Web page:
Written by one of the Moxie’s working for Hollaback!, an international movement committed to ending street harassment and sexual violence in public space. The author has removed her name for this internet audience.
Today, a female soldier in a combat zone is more likely to be raped by a fellow soldier than to be killed by enemy fire.
I recently watched “The Invisible War” with my DukeEngage program. This documentary tells the all too often covered up and disregarded stories of military rape. It’s an amazing movie, and I would absolutely recommend it, but with a caveat—trigger warning. Knowing the subject matter and my personal history perhaps I should have stayed away. People in my program would have understood. But I didn’t want to have to answer questions about why I hadn’t been there, and more fundamentally, I didn’t want my history to prevent me from participating.
As the lights dimmed, I told a friend “I may not be able to handle this– might have to leave in the middle,” and, as it turns out, I did. So, while I can’t tell you how the movie ends, I can tell you the stories of their experiences were horrifying. However, the most traumatic part in many cases was not the incident of assault, but the aftermath. Some of the women suffered multiple assaults from men in their unit, and faced dire consequences if they chose to report. One woman was threatened with violence, another charged with a misdemeanor while he attacker walked free. Another was told her rape kit had been lost, only to find out after the case was closed that this was false. Another struggled to access adequate medical care for injuries sustained during her assault that continued to affect her quality of life years later. When one woman reported what had happened to her, she was met with, “you’re the third girl to report rape this week. Are you guys like, all in cahoots? Do you think this is a game?”
In case after case, denialism and victim blaming prevent male and female victims of sexual violence in the military from seeing any semblance of institutional support.
And this isn’t just a military problem.
Every couple months or so, I see a high profile story in the news about sexual violence– some military, some celebrity, some on college campuses– any number of variations. But again and again, media questions the victim. This type of response, military or civilian, celebrity or no, constantly derides the credibility of those who come forward, and works as a barrier to justice.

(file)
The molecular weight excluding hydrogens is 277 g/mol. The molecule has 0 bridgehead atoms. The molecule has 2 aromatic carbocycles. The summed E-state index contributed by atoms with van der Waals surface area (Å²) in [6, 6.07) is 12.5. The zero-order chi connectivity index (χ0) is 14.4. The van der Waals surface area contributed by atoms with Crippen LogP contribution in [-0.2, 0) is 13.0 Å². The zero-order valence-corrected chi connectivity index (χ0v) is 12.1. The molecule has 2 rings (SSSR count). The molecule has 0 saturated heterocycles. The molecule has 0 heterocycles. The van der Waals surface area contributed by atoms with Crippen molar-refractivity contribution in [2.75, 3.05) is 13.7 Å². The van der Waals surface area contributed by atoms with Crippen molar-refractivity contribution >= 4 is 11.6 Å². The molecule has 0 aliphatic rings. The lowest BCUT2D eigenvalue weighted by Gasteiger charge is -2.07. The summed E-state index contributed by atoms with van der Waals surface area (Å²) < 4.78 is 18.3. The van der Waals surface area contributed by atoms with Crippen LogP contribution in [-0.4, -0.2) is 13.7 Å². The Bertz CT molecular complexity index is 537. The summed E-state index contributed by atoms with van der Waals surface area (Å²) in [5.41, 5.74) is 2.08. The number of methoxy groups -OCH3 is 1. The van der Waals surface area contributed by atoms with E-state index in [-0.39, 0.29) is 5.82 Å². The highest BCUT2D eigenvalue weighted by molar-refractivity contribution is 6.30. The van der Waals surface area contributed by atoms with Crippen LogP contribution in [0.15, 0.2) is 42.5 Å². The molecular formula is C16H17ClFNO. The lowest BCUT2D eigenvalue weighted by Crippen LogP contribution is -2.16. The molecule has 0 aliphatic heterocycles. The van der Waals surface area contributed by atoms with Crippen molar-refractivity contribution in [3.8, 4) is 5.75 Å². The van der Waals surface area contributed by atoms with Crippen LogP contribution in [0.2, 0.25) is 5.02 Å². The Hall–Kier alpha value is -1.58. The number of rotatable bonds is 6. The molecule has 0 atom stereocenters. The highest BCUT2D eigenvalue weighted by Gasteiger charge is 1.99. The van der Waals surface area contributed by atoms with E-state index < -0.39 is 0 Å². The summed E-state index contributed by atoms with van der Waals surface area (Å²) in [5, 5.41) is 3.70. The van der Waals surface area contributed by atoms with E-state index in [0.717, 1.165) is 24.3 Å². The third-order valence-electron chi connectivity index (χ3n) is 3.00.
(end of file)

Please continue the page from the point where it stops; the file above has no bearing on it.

Fundamentally, The Invisible War demonstrates the true power of storytelling. The stories were there, the documentary simply gave these men and women the opportunity to tell them. At Hollaback, this is what we seek to do. We ask individuals to speak, and we give them a safe place for their voices to be heard.
We live in a society that blames and demonizes victims of sexual violence, which deeply discourages those who come forward. The only way to end this cycle is to personally commit to supporting the survivors in your life. The impact of the stories that are told have such deep potential to make a difference. Sharing our experiences can make it easier for other people to share theirs, but it can also break down personal prejudice against victims among our family and friends, and change the way people who care about us view sexual violence.
So here it goes— I was sexually assaulted.
More than once.
And it wasn’t my fault.
I’m a civilian, and I didn’t report what happened to me. But I have experienced the trauma of living as a survivor in a culture that blames me for what happened. Being a survivor is a part of my identity that I seek to be more open about. It does not define me, but it does change how I view the world, how I view people around me, and how people view me.
Too many people dismiss the prevalence sexual violence in the military, in New York, on college campuses. The power of the one-in-four statistic gets lost in denialism and under reporting.
But every single person I’ve ever met knows a survivor.
Every single person I’ve ever met knows a survivor.
Because they know me.